COVID-19 Fact Sheet: Black Workers in New Orleans Face Higher Obstacles Than White Workers

A new brief released by the Insight Center for Community Economic Development looks into the impacts of the coronavirus pandemic on workers in the city of New Orleans, Louisiana.

As a majority-Black city that was already grappling with deep-seated racial inequality, the global pandemic is dramatically impacting the backbone and soul of New Orleans: Black people.

Not only have Black people in New Orleans accounted for two-thirds of the residents who have died from the coronavirus, but, as workers, they also comprise the lion’s share of the occupations most impacted by COVID-19. Since the pandemic struck, Black people across the US have either lost their jobs or have been classified as essential workers; the latter group has been forced to make decisions between protecting their health or receiving a paycheck.

Policymakers in Louisiana have long ignored the economic security and well-being of the population in its largest city and have now left its residents to work in occupations most at risk of exposure to COVID-19. Black people constitute 79% of all cooks, 87% of all hairdressers, and 84% of home health aides in Orleans Parish, but they only comprise 60% of the population. Women of all races are disproportionately represented in employment as childcare workers, home health aides, and maids and housekeepers. Most working people in these occupations lack paid sick leave or health insurance.

Since the onset of COVID-19, hospitality jobs have declined by nearly 50%, about double the decline of the next closest industry. Cities like New Orleans that rely on tourism and hospitality are likely to experience deeper economic slowdowns, but there is also a growing concern that New Orleans will experience permanent job loss and that Black and Brown people and women will be disproportionately affected.

Click here to read and download the full brief (PDF).

To learn more, listen to our Hidden Truths podcast episode with Ursula Price and LaToya Johnson of the New Orleans Workers’ Center for Racial Justice for an in-depth conversation on “COVID capitalism” and how New Orleans’ Black and Brown workers are fighting for a seat at the table to inform policy and practice.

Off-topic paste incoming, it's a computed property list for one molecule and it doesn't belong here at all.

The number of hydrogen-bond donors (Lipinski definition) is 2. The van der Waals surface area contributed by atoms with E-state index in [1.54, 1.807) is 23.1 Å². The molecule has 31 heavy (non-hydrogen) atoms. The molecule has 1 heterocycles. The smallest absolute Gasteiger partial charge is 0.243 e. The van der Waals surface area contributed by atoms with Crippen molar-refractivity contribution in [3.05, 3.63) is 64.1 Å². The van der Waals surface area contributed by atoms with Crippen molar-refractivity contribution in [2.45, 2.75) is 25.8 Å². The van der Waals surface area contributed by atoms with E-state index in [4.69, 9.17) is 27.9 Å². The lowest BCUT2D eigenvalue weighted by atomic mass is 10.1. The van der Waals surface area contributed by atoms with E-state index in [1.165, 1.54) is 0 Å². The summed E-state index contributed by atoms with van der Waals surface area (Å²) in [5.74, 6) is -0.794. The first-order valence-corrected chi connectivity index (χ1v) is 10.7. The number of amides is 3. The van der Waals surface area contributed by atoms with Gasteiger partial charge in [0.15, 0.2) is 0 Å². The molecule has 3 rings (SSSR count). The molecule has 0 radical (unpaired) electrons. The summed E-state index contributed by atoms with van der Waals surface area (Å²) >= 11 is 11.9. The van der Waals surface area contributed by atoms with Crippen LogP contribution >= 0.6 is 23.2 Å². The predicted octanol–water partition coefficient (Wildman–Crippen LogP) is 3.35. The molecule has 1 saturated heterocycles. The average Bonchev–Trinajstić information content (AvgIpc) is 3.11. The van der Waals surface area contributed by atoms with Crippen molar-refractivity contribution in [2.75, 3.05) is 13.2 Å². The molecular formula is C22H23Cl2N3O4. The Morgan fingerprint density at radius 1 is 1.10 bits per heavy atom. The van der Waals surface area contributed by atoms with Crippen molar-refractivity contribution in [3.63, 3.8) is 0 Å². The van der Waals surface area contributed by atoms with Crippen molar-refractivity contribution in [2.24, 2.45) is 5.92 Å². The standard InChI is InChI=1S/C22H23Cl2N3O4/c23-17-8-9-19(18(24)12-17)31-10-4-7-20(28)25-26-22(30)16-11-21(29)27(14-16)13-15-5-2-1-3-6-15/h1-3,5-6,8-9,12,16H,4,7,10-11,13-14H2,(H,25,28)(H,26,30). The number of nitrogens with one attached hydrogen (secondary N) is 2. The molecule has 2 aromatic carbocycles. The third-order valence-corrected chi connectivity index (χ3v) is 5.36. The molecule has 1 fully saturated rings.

Black and Brown Owned Businesses Hit Hardest by COVID-19 Pandemic

This fact sheet based on data by Robert Fairlie and released by the Insight Center for Community Economic Development shows that across the United States, businesses owned by Black, Latinx, and Asian people have closed down at an alarming rate during the COVID-19 pandemic.

Recent estimates, for example, show that 40 percent of the revenues of Black-owned businesses are more likely to be in sectors most impacted by the pandemic including leisure, hospitality and retail. Between February and April of 2020, more than 3 million small businesses closed dow n across the county. Businesses owned by people of color, women, and immigrants were most severely harmed, closing down faster than the national average. White owned businesses have closed down at a much slower rate, the only group to see a smaller share of businesses close than the national average.

Small businesses serve vital roles in our economy, particularly for people who are denied opportunities by employers and the job market. For Black and Brown people, small businesses are often the only pathway to economic security and/or a job where their dignity stays intact. As federal and state governments work to address the economic fallout of the pandemic, they must center businesses owned by people of color and women to ensure they are able to survive during and after the pandemic.

Click here to read and download the full fact sheet (PDF).

Rules of Our Economy Are Harming People of Color, Women, and Immigrants During COVID-19

This fact sheet released by the Insight Center for Community Economic Development provides an analysis of a selection of jobs most likely impacted by the COVID-19 pandemic in California.

The jobs most at risk are overwhelmingly low-wage jobs, held primarily by people of color, women, and immigrants. With a median annual income of just $22,900 a year, these jobs pay poorly and have little to no benefits, making it so workers are unlikely to have savings to fall back on while weathering the effects of the pandemic. As California grapples with the necessary disruption to everyday life, communities with the least amount of power are dealing with the worst economic consequences.

Without meaningful interventions from state and federal governments, workers of color and women will be left struggling with the fallout from COVID-19 for decades to come.

Click here to read and download the full fact sheet (PDF).